“I think that if we really put our heads together and work for it, we can accomplish anything. As I mentioned earlier, it was a bit awkward trying to squeeze in practices in between all of the functions we were obligated to attend, but now it’s just us and the pitch. I think we should look at Kiko Lake for inspiration – yeah, they’ve had their ups and downs throughout the years, but they’ve managed to be pretty consistent in their performance, and have taken home more titles than any other team. I think their dedication plays a huge role in their ability to take home cup after cup. Between you and me, though, I’d say they do have it easier than us in one way – there’s not nearly as much going on in Kiko Lake. Everything’s pretty quiet there – except for that blasted Kiko Pop jingle carrying for miles – and nobody really has any adventures or does anything unexpected, so there isn’t as much of a media presence. Poke and his squad can use that fact to focus more on preparing for the next season. We’re a bit different in Terror Mountain: we take pride in ‘seizing the day’, I guess, by celebrating anything and everything.”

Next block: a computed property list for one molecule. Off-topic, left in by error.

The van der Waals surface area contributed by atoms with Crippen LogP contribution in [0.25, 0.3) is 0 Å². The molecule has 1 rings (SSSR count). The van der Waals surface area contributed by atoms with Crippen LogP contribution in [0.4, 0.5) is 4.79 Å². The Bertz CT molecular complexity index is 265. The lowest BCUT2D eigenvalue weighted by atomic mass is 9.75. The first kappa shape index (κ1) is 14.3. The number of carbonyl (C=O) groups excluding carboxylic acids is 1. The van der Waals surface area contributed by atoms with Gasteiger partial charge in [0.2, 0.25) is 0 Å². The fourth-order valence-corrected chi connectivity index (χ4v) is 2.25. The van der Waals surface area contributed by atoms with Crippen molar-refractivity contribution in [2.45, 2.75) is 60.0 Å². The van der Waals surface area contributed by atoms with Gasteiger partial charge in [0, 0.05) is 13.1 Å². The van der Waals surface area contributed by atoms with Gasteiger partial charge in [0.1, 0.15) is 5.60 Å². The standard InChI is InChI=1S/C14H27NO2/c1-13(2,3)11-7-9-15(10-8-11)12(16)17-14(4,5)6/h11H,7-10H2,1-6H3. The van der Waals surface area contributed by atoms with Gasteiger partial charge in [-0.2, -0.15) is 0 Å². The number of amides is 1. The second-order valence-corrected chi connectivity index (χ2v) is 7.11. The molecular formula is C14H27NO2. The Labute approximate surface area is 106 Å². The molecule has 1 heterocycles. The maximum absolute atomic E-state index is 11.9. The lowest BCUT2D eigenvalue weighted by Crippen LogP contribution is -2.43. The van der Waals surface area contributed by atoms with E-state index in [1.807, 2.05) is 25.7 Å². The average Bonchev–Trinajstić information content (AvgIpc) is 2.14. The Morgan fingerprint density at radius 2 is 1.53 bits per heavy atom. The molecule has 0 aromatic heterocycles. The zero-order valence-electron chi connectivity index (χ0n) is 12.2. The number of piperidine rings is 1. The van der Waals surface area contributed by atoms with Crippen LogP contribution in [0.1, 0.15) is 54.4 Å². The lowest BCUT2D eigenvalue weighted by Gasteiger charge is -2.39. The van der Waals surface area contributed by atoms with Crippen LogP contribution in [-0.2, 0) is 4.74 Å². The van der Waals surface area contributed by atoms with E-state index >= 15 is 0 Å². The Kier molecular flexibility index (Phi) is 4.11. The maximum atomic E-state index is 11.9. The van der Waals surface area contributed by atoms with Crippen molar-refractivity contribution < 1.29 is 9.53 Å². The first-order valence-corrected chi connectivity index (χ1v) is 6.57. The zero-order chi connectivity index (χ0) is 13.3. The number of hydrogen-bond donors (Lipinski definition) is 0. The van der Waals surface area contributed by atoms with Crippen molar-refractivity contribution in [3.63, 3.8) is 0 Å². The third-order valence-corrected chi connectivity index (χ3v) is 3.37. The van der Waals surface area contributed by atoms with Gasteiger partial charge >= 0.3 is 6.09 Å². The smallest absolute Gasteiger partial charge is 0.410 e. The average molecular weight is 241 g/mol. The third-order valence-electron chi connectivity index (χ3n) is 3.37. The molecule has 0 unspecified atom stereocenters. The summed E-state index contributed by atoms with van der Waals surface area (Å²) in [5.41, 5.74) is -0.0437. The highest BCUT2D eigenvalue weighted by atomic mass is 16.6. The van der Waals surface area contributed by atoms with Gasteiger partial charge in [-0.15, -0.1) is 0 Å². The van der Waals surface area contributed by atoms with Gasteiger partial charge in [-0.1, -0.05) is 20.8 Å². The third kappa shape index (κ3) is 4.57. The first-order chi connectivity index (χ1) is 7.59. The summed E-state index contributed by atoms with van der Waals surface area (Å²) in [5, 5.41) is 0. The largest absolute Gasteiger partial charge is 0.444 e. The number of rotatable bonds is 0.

“That’s a pretty interesting take. You brought up factors specific to Kiko Lake that contribute to their success – what do you think makes your squad special compared to everyone else?”